(4/30/11 photo by Katie Meyer from the Admiral Way Viewpoint drug-takeback dropoff)
The drug-takeback events on April 30th netted 256 pounds of prescription drugs in West Seattle alone, according to the local DEA office. But if you doubt that matters – check out the toplines from last night’s presentation to the West Seattle Crime Prevention Council. While drug-abuse expert Steve Freng talked about all categories of drug abuse, over and over again, he reiterated that it’s legal drugs, not illegal drugs, causing the most problems these days.
Freng is with the team focused on the Northwest HIDTA – high-intensity drug-trafficking area. He also spoke to the WSCPC at the Southwest Precinct two and a half years ago (here’s our report from that meeting), at which time he warned that prescription-drug abuse was on the upswing. His information is not West Seattle-specific, but it’s regional and likely a good indicator of what’s happening here:
Not that legal drugs are the only drugs abused in this area, according to Freng – the Northwest has “an incredible appetite for drugs,” and is also a hotbed of growing and manufacturing. For marijuana, for example, he said that its use is “spiking,” with plenty of supply – Mexico-linked drug-trafficking organizations are growing “enormous amounts” outdoors in Eastern Washington, while Canada/Asia-linked organizations are growing indoors in Western Washington. But he said meth use has “stabilized,” cocaine use has “dropped precipitously.”
But prescription drugs represent an “entirely new pandemic sweeping through the culture” – with narcotic pain relievers leading the way in terms of abuse, followed by sedatives, stimulants, and anti-anxiety drugs.
The opiate (natural or synthetic) pain relievers are “killing people six times faster than heroin is,” Freng noted, adding that our state has the highest overdose-death rate in the nation. He noted in his presentation that 119 million prescriptions were written in the U.S. for Vicodin alone in 2007 – 1 for every 3 people – and suggested the increase in prescription-drug abuse can be directly tied to a philosophical change in the health-care industry to more aggressively treat pain. (He had critical words for stimulant prescriptions, too, particularly those given to children for suspected attention-deficit disorders: “We’ve been overmedicating our children for a long time.” Those stimulants, he said, are most commonly abused on college campuses, where a student might share her/his prescription with dorm-mates who are all trying to stay awake and alert to deal with their studies.)
He also noted that methadone – which is used for pain relief as well as for heroin-addiction treatment – is much-abused, and particularly dangerous because of its longer half-life.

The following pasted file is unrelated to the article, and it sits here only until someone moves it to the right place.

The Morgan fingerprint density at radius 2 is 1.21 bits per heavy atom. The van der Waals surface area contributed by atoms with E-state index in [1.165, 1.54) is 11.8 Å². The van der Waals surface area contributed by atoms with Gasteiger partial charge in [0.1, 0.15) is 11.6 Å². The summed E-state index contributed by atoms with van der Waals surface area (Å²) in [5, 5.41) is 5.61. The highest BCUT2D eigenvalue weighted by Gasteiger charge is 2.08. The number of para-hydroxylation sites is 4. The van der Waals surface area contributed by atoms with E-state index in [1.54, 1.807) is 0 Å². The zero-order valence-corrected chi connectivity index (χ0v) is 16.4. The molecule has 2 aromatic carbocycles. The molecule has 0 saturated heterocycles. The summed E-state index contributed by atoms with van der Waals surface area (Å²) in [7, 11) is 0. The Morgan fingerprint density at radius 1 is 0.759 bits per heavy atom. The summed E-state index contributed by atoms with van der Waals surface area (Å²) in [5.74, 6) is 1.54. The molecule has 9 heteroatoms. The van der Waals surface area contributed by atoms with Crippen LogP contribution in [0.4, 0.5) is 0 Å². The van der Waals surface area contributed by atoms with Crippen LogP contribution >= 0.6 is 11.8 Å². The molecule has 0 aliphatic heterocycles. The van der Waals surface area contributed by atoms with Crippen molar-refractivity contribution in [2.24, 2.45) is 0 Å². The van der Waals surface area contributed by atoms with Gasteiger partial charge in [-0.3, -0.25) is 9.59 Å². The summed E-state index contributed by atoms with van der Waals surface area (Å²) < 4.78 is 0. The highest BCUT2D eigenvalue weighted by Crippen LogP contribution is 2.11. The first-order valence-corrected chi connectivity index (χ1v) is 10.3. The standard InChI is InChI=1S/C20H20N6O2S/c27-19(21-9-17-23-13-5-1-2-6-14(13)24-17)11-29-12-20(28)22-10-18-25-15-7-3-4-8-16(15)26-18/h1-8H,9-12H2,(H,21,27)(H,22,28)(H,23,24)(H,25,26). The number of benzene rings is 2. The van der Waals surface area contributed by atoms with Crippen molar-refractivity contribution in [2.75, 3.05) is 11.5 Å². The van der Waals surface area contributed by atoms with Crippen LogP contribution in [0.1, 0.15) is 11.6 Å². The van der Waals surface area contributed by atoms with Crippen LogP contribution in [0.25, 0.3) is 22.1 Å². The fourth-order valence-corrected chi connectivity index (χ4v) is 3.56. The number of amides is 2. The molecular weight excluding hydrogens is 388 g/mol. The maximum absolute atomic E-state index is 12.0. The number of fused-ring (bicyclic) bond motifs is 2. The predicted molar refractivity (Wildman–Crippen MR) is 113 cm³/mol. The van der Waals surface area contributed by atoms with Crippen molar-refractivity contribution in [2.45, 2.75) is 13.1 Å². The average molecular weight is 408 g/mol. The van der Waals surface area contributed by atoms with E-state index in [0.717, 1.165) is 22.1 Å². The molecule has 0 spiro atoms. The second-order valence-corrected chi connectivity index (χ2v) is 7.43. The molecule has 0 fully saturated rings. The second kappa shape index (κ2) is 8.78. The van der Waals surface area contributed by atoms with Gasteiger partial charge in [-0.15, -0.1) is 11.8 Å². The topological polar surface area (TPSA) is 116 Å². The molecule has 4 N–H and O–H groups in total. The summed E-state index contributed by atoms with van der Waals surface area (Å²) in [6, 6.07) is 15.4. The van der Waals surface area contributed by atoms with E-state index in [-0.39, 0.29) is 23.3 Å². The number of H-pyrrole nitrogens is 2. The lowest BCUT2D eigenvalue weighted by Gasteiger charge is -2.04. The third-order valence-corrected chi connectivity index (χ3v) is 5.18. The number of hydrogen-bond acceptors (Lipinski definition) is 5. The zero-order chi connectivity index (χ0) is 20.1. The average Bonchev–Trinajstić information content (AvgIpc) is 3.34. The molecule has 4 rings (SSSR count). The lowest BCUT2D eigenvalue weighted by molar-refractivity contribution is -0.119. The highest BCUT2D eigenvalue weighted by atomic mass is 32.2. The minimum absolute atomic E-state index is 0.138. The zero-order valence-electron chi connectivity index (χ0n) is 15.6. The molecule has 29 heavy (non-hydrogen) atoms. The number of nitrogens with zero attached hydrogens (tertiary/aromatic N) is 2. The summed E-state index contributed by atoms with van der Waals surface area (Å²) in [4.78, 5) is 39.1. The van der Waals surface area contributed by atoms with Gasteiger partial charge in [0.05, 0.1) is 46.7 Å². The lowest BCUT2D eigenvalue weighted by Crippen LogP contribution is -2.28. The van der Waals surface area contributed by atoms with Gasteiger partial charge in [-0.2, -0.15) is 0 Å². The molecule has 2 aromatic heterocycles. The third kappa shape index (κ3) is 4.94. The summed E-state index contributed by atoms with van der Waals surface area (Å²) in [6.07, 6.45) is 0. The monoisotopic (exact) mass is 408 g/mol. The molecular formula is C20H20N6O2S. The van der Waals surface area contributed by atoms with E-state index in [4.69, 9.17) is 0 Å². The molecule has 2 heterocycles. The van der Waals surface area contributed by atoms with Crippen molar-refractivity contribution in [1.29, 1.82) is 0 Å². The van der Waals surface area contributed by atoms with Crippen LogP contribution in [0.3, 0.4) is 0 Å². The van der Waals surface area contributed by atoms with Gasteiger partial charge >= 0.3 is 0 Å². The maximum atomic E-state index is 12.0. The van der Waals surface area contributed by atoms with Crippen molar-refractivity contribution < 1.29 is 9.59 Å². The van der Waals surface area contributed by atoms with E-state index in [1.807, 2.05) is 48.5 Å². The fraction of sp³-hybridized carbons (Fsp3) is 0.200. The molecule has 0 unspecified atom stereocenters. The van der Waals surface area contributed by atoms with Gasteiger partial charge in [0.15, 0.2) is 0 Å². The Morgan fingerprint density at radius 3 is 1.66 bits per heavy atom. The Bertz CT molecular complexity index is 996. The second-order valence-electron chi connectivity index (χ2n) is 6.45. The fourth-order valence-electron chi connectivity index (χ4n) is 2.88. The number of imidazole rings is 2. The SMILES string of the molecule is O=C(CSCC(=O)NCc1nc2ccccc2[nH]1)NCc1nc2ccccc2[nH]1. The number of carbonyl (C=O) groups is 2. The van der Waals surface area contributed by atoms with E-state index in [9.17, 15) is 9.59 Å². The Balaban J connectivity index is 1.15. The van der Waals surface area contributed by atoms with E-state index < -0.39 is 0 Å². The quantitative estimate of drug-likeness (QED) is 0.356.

Even marijuana, according to Freng, is sending people to the hospital more than it used to. And though cocaine use is down, it’s making people sick in more ways than one; he says manufacturers in Latin America are cutting it with Levamisole, a “deworming agent” that he said can cause a blood-borne disease affecting users’ immune systems.
An attendee asked Freng his thoughts about the current proliferation of medical-marijuana businesses. He declined to address them specifically, but in terms of the wider issue of potential marijuana legalization, he cautioned: “(Marijuana outlawing) isn’t prohibition the way alcohol prohibition worked … this prohibition has a black market that has been thriving for 50 years. They’re not going to go anywhere if we legalize it; the Mexican (traffickers) are not going to say ‘oh, sorry, Washington, we’ll go back to California’ … it will end up so that if you can go down to the liquor store or pharmacy and buy an ounce for 300 bucks, you can probably go down the street to (a dealer’s) house and he will sell it to you for 200 bucks. It’s a no-win situation so far as I’m concerned.”
Other illegal drugs: Meth mostly comes from Mexico, and the most prevalent variety is “ice”; heroin also comes mostly from Mexico, with “black tar” most commonly sold/used; cocaine still originates in South America, two-thirds of it coming from Colombia, most of the rest from Bolivia or Peru.
Freng concluded with information about new trends of “legal” highs that the government is trying to deal with now – a marijuana-mimicking plant substance sold as “spice,” and the stimulants sold as “bath salts.” Though both are now the subject of emergency regulations in our state, Freng pointed out they can still be obtained online. The “bath salts” are most dangerous, he indicated, because their effects are “edgy, raspy,” much more so than other stimulants such as cocaine.
Finally, he said, what does in most drug victims is combining substances that aren’t meant to be combined – one substance’s effects might be magnified by the other. That led to a discussion of how Michael Jackson died – not your usual topic at a neighborhood crime-prevention meeting, but you never know which way the discussion will go.
The West Seattle Crime Prevention Council meets on the third Tuesday of the month, 7 pm, Southwest Precinct; next meeting will be June 21st.
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